We are at the time of year when Canterbury parents and children in Year 6 of primary school are anxiously awaiting Kent Test results. But we already know the result. 20 per cent of children will be told they have ‘passed’ and have a gleaming academic future at an elite school while the rest will effectively be told that they have ‘failed’, at age 10 or 11 and have a less academic future.
Except this is nonsense.
Most of the 80 percent will go on to do GCSEs and over half will go to university. Selection is then pointless but still a damaging form of educational apartheid.
This was recognised long ago, before education became a party-political punch ball. The Conservative Government in the late 1950s realised that selective education was not meeting the needs of a growing knowledge-based economy so they initiated the development of comprehensive schools and planned the rapid expansion in universities that came to fruition in the 1960s – policies continued by the Labour Governments of the 1960s and 70s.
It is just unfortunate for the 80 percent that Kent held onto the old ways, as if it were the land time forgot. Although most of the 80 percent will go on to GCSEs and A levels, in the few Local Authorities in England and Wales that retained a countywide 11+ overall GCSE results are lower on average than the country as a whole.
So, the system does not work for the majority of pupils in Canterbury. Further, there is no educational or development reason why children should be selected at aged 10 or 11 as opposed to any other age, or at all. The Year 6 cliff edge arose out of convenience when the Education Act 1921 extended the school leaving age from 12 to 14 and created a framework for continuing education for some children up to 16 or 18.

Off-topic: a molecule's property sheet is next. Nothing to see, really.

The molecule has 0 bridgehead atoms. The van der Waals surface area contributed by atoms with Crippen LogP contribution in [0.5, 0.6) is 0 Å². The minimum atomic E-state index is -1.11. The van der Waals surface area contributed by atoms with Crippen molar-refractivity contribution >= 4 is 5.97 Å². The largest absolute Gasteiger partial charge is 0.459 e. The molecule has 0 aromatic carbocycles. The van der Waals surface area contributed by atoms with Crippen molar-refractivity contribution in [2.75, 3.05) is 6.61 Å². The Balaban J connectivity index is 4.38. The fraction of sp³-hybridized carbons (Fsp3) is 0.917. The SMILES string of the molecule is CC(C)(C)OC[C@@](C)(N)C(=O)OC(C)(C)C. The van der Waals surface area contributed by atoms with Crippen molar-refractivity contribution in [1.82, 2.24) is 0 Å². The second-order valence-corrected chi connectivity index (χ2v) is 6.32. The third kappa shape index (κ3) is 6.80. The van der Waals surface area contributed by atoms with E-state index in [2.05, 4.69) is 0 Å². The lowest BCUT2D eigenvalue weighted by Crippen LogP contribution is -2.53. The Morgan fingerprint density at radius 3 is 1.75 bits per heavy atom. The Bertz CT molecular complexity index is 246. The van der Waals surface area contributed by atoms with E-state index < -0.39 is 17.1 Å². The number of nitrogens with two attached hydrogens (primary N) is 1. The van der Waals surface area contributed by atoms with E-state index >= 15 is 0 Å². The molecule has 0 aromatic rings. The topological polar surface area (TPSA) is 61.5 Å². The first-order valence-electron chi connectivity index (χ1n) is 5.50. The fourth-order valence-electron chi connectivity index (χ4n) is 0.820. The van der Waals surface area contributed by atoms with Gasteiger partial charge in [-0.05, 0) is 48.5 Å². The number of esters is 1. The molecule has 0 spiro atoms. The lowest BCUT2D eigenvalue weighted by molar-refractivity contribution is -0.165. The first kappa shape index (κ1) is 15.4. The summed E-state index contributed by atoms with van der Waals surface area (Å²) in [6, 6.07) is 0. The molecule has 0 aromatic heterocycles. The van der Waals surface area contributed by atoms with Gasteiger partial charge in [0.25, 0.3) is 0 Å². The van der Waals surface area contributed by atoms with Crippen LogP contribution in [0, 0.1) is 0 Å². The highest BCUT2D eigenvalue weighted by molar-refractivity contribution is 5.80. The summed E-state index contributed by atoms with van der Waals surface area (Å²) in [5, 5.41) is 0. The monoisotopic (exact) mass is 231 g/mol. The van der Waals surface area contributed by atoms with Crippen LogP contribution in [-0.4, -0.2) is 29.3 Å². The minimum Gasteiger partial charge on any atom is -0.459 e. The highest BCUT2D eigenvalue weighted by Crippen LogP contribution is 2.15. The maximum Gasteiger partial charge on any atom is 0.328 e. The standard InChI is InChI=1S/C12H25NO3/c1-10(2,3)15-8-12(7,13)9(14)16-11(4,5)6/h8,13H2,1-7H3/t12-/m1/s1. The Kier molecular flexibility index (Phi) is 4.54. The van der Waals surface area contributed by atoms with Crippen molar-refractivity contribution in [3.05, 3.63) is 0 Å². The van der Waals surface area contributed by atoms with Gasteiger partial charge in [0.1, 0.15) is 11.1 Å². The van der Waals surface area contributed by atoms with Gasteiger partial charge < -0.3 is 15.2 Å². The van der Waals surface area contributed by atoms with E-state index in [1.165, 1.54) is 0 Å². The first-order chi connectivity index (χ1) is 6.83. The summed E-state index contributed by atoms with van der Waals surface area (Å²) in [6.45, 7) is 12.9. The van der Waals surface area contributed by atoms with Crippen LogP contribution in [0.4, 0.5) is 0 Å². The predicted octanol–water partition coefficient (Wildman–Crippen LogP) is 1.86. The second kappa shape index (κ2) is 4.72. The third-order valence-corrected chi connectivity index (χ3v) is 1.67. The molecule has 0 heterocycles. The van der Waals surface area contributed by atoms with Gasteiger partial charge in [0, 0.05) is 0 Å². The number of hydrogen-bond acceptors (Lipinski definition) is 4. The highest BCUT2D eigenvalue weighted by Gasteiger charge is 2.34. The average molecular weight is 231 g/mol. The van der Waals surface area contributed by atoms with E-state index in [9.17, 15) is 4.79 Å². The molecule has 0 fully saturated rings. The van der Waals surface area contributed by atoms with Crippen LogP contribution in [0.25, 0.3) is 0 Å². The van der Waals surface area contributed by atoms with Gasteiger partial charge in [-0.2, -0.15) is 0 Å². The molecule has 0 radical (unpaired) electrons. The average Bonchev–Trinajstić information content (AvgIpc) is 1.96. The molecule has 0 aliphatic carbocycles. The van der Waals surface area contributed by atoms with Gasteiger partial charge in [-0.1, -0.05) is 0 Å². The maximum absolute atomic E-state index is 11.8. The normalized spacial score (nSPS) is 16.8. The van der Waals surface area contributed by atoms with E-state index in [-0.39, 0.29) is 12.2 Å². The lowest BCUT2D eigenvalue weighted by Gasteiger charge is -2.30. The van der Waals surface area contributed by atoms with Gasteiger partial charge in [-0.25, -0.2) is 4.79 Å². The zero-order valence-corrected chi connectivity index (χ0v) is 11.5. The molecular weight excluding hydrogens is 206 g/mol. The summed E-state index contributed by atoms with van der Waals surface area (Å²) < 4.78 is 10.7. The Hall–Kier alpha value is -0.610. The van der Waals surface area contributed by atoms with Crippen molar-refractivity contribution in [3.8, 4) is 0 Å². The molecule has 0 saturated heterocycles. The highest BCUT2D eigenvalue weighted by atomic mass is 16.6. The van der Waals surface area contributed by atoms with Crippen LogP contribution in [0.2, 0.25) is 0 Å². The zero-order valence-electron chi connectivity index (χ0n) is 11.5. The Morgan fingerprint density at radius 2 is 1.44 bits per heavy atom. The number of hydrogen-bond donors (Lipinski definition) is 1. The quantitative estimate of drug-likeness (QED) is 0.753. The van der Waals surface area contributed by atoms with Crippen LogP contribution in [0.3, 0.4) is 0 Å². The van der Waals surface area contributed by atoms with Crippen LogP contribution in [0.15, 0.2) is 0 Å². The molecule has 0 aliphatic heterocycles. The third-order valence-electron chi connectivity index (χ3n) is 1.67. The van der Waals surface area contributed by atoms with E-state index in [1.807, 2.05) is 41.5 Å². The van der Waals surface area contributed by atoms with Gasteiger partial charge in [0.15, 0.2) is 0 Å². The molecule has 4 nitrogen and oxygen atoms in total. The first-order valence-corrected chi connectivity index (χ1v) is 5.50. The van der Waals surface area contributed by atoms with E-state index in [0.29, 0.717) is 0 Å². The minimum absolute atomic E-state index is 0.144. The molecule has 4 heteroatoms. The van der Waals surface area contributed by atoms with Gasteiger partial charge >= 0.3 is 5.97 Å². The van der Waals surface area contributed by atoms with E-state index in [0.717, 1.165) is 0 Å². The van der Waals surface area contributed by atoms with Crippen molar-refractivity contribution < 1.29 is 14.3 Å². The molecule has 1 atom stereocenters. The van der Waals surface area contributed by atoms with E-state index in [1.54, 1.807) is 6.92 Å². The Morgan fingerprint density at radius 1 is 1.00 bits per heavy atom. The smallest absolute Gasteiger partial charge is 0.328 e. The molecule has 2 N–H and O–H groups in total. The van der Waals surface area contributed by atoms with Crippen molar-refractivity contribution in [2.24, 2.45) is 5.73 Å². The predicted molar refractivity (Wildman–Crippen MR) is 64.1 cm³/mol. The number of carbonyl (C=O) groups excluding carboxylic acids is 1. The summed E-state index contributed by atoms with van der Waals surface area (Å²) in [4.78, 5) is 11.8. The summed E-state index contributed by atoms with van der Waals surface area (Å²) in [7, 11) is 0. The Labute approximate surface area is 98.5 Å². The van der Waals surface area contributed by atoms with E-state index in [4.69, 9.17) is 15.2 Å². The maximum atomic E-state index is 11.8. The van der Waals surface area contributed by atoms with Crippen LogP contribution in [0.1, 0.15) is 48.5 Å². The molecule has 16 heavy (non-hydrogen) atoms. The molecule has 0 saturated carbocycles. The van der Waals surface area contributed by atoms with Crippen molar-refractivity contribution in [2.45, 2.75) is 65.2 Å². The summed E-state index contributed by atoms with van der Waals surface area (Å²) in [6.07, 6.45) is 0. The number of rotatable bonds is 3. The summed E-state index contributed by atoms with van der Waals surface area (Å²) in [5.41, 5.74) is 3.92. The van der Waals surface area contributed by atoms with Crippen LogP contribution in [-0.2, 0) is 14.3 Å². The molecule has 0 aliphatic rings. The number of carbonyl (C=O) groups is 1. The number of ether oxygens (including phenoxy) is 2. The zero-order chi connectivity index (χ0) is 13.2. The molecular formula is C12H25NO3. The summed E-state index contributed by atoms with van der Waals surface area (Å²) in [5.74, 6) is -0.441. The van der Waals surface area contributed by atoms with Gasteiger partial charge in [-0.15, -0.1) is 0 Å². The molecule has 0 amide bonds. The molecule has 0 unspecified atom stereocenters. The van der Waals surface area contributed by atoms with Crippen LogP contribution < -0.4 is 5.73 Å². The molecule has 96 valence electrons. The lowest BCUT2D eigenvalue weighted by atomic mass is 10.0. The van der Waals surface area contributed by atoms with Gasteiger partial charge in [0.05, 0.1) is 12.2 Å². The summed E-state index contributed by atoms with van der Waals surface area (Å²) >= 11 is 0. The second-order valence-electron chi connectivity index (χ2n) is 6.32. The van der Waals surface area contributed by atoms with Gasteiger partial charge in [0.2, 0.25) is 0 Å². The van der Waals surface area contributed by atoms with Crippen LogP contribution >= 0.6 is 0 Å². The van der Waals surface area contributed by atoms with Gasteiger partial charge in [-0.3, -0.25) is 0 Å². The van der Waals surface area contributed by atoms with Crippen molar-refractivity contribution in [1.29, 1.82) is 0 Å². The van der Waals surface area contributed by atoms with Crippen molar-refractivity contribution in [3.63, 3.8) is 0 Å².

Not only is selection pointless from an educational and developmental point of view but it is also profoundly unfair. Parents who can afford to hire tutors to cram children during the summer in preparation (generating considerable levels of stress and anxiety – as if there wasn’t enough of this already) are at a huge advantage over those who cannot afford tutorial services.
The Kent Test is not then an objective selector of ‘intelligence’ but a means of perpetuating and reinforcing social class divisions. The tests themselves measure nothing but the ability to perform certain mechanical tasks in a short time period. They reveal nothing about a child’s capacity for abstract thinking, creativity, flexible lateral thinking and the kinds of skills required in real world situations and their future education.
The Test runs the kind of exercises (like non-verbal reasoning) that might pass time on a rainy afternoon, but are absurd to use as the basis of determining a child’s future life chances. What is surprising is that, since this is a system that does not work for the majority of children and parents, there is not more groundswell to change it. Those interested in change might want to get involved in the Comprehensive Future, a campaign group to end grammar schools.